# Rocket propulsion

1. Dec 28, 2011

### aaaa202

Look at the attached picture, which is taken from my textbook. I don't understand the equation:

v = vex * ln(m0/m(t))
If the rocket looses mass at a constant rate, wouldn't that equation then say, that the acceleration decreases as time goes. Since the curve of ln(>1) flattens out. That doesn't match my intution behind conservation of momentum which says that the lighter you are pushing something away from you, the greather acceleration you will attain.

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2. Dec 28, 2011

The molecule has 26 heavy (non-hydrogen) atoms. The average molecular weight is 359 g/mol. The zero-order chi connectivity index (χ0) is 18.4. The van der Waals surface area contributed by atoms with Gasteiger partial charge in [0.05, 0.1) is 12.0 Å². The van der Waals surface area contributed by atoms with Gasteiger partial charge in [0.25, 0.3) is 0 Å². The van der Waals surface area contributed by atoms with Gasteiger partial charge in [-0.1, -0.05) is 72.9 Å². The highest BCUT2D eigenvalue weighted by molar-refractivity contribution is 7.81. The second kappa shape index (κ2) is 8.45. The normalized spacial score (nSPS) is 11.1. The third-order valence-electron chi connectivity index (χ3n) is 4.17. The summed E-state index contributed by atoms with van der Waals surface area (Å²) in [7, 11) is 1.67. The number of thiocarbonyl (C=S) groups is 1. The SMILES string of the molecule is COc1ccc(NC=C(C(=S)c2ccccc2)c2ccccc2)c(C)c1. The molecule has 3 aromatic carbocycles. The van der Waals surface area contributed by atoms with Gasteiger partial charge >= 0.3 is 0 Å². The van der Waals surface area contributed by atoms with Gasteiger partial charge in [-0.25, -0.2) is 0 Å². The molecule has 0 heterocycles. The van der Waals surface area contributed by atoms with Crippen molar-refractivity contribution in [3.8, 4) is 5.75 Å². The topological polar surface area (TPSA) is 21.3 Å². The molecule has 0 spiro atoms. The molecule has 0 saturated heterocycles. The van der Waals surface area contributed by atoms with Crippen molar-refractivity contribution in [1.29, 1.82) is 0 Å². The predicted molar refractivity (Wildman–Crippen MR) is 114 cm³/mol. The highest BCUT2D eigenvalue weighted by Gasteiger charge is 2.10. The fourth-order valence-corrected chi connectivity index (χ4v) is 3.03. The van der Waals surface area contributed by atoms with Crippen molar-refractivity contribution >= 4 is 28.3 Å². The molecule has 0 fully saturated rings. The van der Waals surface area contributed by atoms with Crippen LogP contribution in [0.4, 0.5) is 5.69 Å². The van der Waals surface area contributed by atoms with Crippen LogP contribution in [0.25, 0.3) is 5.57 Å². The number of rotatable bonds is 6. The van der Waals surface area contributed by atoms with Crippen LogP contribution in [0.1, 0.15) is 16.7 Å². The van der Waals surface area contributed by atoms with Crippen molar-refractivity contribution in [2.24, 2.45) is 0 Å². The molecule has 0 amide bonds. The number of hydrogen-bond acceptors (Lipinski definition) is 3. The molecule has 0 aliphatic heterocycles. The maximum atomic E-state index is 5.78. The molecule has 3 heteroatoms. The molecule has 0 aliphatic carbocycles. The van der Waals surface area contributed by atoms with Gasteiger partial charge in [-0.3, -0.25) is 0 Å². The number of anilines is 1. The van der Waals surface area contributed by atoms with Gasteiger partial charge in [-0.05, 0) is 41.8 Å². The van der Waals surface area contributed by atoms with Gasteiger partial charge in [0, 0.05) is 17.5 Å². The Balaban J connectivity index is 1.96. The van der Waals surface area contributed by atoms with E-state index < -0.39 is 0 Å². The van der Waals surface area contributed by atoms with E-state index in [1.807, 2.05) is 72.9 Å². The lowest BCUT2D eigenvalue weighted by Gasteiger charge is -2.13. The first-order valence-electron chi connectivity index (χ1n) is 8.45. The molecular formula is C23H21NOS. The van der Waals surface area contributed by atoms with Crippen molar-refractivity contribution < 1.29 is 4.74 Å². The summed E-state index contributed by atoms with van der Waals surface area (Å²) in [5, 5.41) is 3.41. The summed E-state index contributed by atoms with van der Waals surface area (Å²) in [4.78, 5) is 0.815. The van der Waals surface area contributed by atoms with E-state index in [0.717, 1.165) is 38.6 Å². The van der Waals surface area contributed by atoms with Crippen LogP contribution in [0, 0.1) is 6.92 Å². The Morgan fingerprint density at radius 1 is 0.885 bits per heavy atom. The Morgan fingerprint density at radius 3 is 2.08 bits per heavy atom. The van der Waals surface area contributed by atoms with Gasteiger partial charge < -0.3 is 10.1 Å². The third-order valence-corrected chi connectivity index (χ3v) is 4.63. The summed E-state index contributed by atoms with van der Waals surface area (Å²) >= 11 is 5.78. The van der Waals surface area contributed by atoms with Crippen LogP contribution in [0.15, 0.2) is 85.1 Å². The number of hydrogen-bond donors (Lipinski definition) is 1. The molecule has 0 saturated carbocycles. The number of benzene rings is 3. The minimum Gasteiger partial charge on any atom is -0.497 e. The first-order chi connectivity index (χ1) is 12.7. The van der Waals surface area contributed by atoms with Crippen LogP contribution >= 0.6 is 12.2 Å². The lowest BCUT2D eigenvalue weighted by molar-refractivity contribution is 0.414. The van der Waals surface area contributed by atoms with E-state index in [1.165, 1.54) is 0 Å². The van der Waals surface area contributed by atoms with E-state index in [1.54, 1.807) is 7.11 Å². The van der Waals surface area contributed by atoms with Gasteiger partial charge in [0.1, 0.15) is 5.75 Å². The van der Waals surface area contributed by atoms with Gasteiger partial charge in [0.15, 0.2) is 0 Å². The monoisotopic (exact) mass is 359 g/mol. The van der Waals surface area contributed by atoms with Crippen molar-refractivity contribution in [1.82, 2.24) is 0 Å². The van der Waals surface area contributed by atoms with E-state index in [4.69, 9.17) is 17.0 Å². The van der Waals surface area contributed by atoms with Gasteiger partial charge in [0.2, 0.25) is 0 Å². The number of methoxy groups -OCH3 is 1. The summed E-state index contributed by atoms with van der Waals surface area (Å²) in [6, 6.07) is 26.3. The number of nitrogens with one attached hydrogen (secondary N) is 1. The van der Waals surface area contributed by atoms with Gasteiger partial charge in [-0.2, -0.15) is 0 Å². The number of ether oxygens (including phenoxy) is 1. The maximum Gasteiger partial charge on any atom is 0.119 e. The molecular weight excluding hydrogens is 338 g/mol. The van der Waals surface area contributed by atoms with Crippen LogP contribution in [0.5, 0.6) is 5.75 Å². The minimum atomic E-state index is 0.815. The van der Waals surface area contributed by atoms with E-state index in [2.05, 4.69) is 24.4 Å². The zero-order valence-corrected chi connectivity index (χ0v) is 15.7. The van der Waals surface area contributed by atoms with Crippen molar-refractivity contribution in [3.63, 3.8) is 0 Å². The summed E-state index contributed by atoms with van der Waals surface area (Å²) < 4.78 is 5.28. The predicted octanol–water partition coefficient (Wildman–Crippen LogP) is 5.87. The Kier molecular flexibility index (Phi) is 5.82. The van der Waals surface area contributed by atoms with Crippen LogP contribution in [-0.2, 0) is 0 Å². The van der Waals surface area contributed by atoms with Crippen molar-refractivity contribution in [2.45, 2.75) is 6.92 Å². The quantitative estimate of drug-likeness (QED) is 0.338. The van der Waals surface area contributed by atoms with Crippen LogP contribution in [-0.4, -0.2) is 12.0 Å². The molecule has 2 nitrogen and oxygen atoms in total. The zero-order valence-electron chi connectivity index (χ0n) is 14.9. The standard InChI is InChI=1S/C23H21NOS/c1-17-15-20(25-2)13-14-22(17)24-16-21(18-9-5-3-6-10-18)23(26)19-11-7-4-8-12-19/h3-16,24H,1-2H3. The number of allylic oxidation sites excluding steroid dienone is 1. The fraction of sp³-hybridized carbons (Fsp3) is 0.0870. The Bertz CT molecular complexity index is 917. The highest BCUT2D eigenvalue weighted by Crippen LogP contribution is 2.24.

### Tea Jay

Did you mean to say acceleration increases as time goes?

3. Dec 28, 2011

### D H

Staff Emeritus
That equation says nothing about acceleration, at least not directly. Differentiating it does say something about acceleration:
$$\frac{dv}{dt} = v_e\left(\frac 1{m_0/m(t)}\right)\left(\frac {-m_0}{m(t)^2}\frac{dm(t)}{dt}\right) = -v_e\frac{\dot m}{m(t)}$$
So assuming a constant burn rate, acceleration does increase as mass decreases. This is the reason that the Shuttle had to be throttled down near the end of the launch lest the astronauts and equipment be exposed to excessive acceleration.

What the ideal rocket equation (that's the name for this equation) says directly is that adding fuel has a small effect on final velocity. If you want to have a slightly faster final velocity when the fuel is depleted you need to add a considerable amount of fuel at launch. The relationship is not linear.